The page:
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Peter WoodDecember 10, 2013
The Good Son by Mark Kriegel

Simon & Schuster. 336p $15.99

Boxing is the best friend a writer ever had. Despite its squalid reputation and moral haziness, it has continued to inspire memorable prose by many gifted writers—George Plimpton, Budd Schulberg, Joyce Carol Oates, Robert Lipsyte, A. J. Liebling, David Remnick and Wilfrid Sheed. That’s because boxing is a sport that allows an angry young man to rise out of his own smoldering personal slum to become victorious.

Prizefighters are a colorful tribe. Above—or below—all other athletes, prizefighters are a driven lot.

But the boxing world has never known anything quite like Ray “Boom Boom” Mancini. His charisma went far beyond the boxing ring, and the media reveled not only in the thrill of his success but in the exciting personality of a champion whose appeal transcended the public abhorrence of such a violent sport.

Until it all came crashing down in heartbreak and tragedy.

The Good Son, by Mark Kriegel, tells the story of young Ray, who grew up idolizing his father, Lenny, a lightweight boxer in the 1940s who was on the cusp of winning a world championship when duty called him to World War II. While Lenny continued his boxing career after the war, the shrapnel implanted in his body by a German mortar shell ensured that he would never reach his championship dream.

The idea of his father’s thwarted boxing career always burned red hot in Ray’s mind. A grisly black-and-white photo of his father following a fight, eye swollen shut, mouth bloodied and bruised, exhausted in victory, would epitomize for him heroism, pride and honor.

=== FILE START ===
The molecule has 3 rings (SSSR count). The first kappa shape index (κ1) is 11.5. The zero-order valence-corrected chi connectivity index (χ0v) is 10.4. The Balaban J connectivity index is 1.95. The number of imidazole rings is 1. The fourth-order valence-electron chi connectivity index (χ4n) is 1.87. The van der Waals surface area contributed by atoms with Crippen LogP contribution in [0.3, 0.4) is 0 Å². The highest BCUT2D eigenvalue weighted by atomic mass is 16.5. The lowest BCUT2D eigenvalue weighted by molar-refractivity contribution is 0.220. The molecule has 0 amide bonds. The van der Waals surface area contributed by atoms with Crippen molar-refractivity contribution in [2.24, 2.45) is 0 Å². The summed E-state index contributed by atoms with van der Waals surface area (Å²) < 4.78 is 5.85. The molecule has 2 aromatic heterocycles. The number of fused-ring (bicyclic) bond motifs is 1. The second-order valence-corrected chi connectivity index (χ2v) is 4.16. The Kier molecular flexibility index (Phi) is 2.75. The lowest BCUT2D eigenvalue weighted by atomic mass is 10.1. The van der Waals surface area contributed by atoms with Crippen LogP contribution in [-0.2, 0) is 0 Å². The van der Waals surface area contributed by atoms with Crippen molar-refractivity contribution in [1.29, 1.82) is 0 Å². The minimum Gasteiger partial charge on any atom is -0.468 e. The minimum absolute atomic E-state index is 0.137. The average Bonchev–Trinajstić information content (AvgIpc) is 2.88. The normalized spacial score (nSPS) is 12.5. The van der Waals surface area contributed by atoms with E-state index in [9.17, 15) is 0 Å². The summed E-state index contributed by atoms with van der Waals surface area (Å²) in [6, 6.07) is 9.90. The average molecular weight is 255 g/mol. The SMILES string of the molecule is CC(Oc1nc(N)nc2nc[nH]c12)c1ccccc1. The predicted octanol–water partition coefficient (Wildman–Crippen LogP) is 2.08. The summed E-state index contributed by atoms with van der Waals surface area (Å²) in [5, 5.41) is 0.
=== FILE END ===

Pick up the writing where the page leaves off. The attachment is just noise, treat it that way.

“That picture was beautiful, it’s all I ever wanted to be,” Kriegel quotes Mancini as he recounts how winning the championship became his raison d’etre. Devoted to his father’s thwarted dream, Ray became a professional boxer and lived the same bare-knuckle life as his father on the rough streets of Youngstown, Ohio. The battered and beaten city carved his personality as much as his battered and beaten father had. But his will to win was stronger than any geographical location or physical disability. Ray turned his back on Youngstown’s world of Mafia-influenced crime, where over a 10-year period 82 car bombings occurred. Fueled by staggering levels of unemployment as the local mills failed, Youngstown earned nicknames in the national press like “ Murdertown” and “ Crimetown USA.”